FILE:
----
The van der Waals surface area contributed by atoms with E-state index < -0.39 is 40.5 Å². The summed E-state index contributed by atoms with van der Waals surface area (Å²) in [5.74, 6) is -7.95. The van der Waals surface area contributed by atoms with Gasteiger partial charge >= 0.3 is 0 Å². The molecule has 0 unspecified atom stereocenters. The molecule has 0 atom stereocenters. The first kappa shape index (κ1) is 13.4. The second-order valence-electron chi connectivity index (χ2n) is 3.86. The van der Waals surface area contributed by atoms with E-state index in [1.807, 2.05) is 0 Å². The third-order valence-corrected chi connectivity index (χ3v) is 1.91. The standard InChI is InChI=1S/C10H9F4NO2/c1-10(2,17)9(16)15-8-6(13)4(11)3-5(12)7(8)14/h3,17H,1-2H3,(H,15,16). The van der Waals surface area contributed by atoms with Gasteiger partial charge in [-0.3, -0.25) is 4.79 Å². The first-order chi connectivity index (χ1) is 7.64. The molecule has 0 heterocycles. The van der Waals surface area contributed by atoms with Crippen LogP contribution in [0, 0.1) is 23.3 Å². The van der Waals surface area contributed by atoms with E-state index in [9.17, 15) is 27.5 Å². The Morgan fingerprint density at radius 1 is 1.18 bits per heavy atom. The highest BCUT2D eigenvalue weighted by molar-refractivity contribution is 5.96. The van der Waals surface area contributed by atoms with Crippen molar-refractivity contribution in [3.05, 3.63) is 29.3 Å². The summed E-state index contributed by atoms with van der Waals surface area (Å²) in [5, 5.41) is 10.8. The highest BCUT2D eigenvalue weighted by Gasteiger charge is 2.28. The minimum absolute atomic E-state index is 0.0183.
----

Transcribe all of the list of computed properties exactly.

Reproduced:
The van der Waals surface area contributed by atoms with E-state index < -0.39 is 40.5 Å². The summed E-state index contributed by atoms with van der Waals surface area (Å²) in [5.74, 6) is -7.95. The van der Waals surface area contributed by atoms with Gasteiger partial charge >= 0.3 is 0 Å². The molecule has 0 unspecified atom stereocenters. The molecule has 0 atom stereocenters. The first kappa shape index (κ1) is 13.4. The second-order valence-electron chi connectivity index (χ2n) is 3.86. The van der Waals surface area contributed by atoms with E-state index in [1.807, 2.05) is 0 Å². The third-order valence-corrected chi connectivity index (χ3v) is 1.91. The standard InChI is InChI=1S/C10H9F4NO2/c1-10(2,17)9(16)15-8-6(13)4(11)3-5(12)7(8)14/h3,17H,1-2H3,(H,15,16). The van der Waals surface area contributed by atoms with Gasteiger partial charge in [-0.3, -0.25) is 4.79 Å². The first-order chi connectivity index (χ1) is 7.64. The molecule has 0 heterocycles. The van der Waals surface area contributed by atoms with Crippen LogP contribution in [0, 0.1) is 23.3 Å². The van der Waals surface area contributed by atoms with E-state index in [9.17, 15) is 27.5 Å². The Morgan fingerprint density at radius 1 is 1.18 bits per heavy atom. The highest BCUT2D eigenvalue weighted by molar-refractivity contribution is 5.96. The van der Waals surface area contributed by atoms with Crippen molar-refractivity contribution in [3.05, 3.63) is 29.3 Å². The summed E-state index contributed by atoms with van der Waals surface area (Å²) in [5, 5.41) is 10.8. The highest BCUT2D eigenvalue weighted by Gasteiger charge is 2.28. The minimum absolute atomic E-state index is 0.0183.